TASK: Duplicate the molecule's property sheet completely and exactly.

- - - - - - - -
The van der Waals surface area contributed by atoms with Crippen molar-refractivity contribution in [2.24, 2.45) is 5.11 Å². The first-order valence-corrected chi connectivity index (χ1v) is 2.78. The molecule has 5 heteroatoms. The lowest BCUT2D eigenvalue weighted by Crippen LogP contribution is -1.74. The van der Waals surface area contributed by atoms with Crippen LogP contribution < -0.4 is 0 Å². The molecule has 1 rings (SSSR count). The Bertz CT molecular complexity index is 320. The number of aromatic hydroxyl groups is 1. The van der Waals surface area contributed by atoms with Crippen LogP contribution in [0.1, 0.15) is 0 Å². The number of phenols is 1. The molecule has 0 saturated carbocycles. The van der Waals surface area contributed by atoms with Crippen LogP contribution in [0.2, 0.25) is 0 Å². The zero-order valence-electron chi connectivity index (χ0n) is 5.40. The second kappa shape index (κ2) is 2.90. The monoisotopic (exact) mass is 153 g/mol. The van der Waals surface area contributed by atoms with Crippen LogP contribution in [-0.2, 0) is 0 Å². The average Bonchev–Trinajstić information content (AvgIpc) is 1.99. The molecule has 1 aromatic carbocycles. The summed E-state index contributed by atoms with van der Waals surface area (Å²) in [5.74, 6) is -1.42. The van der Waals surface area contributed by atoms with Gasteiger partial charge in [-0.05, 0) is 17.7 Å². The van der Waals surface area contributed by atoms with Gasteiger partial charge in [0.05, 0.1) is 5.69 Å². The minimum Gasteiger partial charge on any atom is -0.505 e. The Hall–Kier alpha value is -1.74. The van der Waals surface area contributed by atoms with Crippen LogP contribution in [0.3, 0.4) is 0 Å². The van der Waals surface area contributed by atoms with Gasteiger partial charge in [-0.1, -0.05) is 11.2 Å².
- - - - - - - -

The van der Waals surface area contributed by atoms with Crippen molar-refractivity contribution in [2.24, 2.45) is 5.11 Å². The first-order valence-corrected chi connectivity index (χ1v) is 2.78. The molecule has 5 heteroatoms. The lowest BCUT2D eigenvalue weighted by Crippen LogP contribution is -1.74. The van der Waals surface area contributed by atoms with Crippen LogP contribution < -0.4 is 0 Å². The molecule has 1 rings (SSSR count). The Bertz CT molecular complexity index is 320. The number of aromatic hydroxyl groups is 1. The van der Waals surface area contributed by atoms with Crippen LogP contribution in [0.1, 0.15) is 0 Å². The number of phenols is 1. The molecule has 0 saturated carbocycles. The van der Waals surface area contributed by atoms with Crippen LogP contribution in [0.2, 0.25) is 0 Å². The zero-order valence-electron chi connectivity index (χ0n) is 5.40. The second kappa shape index (κ2) is 2.90. The monoisotopic (exact) mass is 153 g/mol. The van der Waals surface area contributed by atoms with Crippen LogP contribution in [-0.2, 0) is 0 Å². The average Bonchev–Trinajstić information content (AvgIpc) is 1.99. The molecule has 1 aromatic carbocycles. The summed E-state index contributed by atoms with van der Waals surface area (Å²) in [5.74, 6) is -1.42. The van der Waals surface area contributed by atoms with Gasteiger partial charge in [-0.05, 0) is 17.7 Å². The van der Waals surface area contributed by atoms with Gasteiger partial charge in [0.05, 0.1) is 5.69 Å². The minimum Gasteiger partial charge on any atom is -0.505 e. The Hall–Kier alpha value is -1.74. The van der Waals surface area contributed by atoms with Crippen LogP contribution in [0.3, 0.4) is 0 Å². The van der Waals surface area contributed by atoms with Gasteiger partial charge in [-0.1, -0.05) is 11.2 Å².